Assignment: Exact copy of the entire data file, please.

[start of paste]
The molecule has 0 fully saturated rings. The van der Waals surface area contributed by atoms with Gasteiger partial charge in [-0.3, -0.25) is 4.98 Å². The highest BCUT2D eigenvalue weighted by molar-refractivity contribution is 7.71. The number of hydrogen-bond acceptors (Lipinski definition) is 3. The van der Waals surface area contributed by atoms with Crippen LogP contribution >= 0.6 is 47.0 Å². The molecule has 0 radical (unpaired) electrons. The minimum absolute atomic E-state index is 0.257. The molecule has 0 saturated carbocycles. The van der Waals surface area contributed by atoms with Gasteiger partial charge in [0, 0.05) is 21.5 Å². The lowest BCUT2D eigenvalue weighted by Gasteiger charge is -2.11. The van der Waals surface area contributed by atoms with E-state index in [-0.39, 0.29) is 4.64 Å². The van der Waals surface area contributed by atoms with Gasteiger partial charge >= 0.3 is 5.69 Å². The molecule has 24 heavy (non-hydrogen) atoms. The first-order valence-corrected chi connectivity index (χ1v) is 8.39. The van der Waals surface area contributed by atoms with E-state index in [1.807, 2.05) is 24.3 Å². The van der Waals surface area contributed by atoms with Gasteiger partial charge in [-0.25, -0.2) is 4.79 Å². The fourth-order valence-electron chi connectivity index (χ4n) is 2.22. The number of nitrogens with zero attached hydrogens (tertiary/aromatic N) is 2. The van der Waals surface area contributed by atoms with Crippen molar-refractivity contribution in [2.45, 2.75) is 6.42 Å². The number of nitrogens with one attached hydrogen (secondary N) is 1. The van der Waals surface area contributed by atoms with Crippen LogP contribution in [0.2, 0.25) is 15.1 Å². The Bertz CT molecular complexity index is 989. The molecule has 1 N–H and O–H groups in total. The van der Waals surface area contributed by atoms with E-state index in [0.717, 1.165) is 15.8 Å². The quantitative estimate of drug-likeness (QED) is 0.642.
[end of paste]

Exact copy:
The molecule has 0 fully saturated rings. The van der Waals surface area contributed by atoms with Gasteiger partial charge in [-0.3, -0.25) is 4.98 Å². The highest BCUT2D eigenvalue weighted by molar-refractivity contribution is 7.71. The number of hydrogen-bond acceptors (Lipinski definition) is 3. The van der Waals surface area contributed by atoms with Crippen LogP contribution >= 0.6 is 47.0 Å². The molecule has 0 radical (unpaired) electrons. The minimum absolute atomic E-state index is 0.257. The molecule has 0 saturated carbocycles. The van der Waals surface area contributed by atoms with Gasteiger partial charge in [0, 0.05) is 21.5 Å². The lowest BCUT2D eigenvalue weighted by Gasteiger charge is -2.11. The van der Waals surface area contributed by atoms with E-state index in [-0.39, 0.29) is 4.64 Å². The van der Waals surface area contributed by atoms with Gasteiger partial charge >= 0.3 is 5.69 Å². The molecule has 24 heavy (non-hydrogen) atoms. The first-order valence-corrected chi connectivity index (χ1v) is 8.39. The van der Waals surface area contributed by atoms with E-state index in [1.807, 2.05) is 24.3 Å². The van der Waals surface area contributed by atoms with Gasteiger partial charge in [-0.25, -0.2) is 4.79 Å². The fourth-order valence-electron chi connectivity index (χ4n) is 2.22. The number of nitrogens with zero attached hydrogens (tertiary/aromatic N) is 2. The van der Waals surface area contributed by atoms with Crippen molar-refractivity contribution in [2.45, 2.75) is 6.42 Å². The number of nitrogens with one attached hydrogen (secondary N) is 1. The van der Waals surface area contributed by atoms with Crippen LogP contribution in [0.2, 0.25) is 15.1 Å². The Bertz CT molecular complexity index is 989. The molecule has 1 N–H and O–H groups in total. The van der Waals surface area contributed by atoms with E-state index in [0.717, 1.165) is 15.8 Å². The quantitative estimate of drug-likeness (QED) is 0.642.